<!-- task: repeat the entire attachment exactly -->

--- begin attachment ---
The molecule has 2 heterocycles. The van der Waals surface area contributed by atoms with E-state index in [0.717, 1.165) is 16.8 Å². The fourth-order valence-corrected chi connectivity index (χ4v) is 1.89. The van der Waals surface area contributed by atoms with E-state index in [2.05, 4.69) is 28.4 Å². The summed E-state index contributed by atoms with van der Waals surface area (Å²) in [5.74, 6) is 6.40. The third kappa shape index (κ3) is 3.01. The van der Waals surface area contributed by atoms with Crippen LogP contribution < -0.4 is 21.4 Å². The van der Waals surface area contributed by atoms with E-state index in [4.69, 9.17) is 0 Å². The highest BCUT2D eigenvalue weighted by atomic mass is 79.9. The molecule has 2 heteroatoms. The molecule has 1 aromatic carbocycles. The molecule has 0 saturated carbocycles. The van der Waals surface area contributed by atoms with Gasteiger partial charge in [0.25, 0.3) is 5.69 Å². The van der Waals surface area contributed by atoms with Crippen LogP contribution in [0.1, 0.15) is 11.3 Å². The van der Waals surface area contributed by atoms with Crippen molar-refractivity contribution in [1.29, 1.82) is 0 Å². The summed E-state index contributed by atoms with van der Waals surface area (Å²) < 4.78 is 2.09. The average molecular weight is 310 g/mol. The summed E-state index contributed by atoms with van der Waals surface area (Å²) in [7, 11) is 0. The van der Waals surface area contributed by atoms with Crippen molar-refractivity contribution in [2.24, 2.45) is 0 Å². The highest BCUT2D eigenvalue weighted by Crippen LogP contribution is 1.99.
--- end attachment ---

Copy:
The molecule has 2 heterocycles. The van der Waals surface area contributed by atoms with E-state index in [0.717, 1.165) is 16.8 Å². The fourth-order valence-corrected chi connectivity index (χ4v) is 1.89. The van der Waals surface area contributed by atoms with E-state index in [2.05, 4.69) is 28.4 Å². The summed E-state index contributed by atoms with van der Waals surface area (Å²) in [5.74, 6) is 6.40. The third kappa shape index (κ3) is 3.01. The van der Waals surface area contributed by atoms with Crippen LogP contribution < -0.4 is 21.4 Å². The van der Waals surface area contributed by atoms with E-state index in [4.69, 9.17) is 0 Å². The highest BCUT2D eigenvalue weighted by atomic mass is 79.9. The molecule has 2 heteroatoms. The molecule has 1 aromatic carbocycles. The molecule has 0 saturated carbocycles. The van der Waals surface area contributed by atoms with Gasteiger partial charge in [0.25, 0.3) is 5.69 Å². The van der Waals surface area contributed by atoms with Crippen LogP contribution in [0.1, 0.15) is 11.3 Å². The van der Waals surface area contributed by atoms with Crippen molar-refractivity contribution in [1.29, 1.82) is 0 Å². The summed E-state index contributed by atoms with van der Waals surface area (Å²) < 4.78 is 2.09. The average molecular weight is 310 g/mol. The summed E-state index contributed by atoms with van der Waals surface area (Å²) in [7, 11) is 0. The van der Waals surface area contributed by atoms with Crippen molar-refractivity contribution in [2.24, 2.45) is 0 Å². The highest BCUT2D eigenvalue weighted by Crippen LogP contribution is 1.99.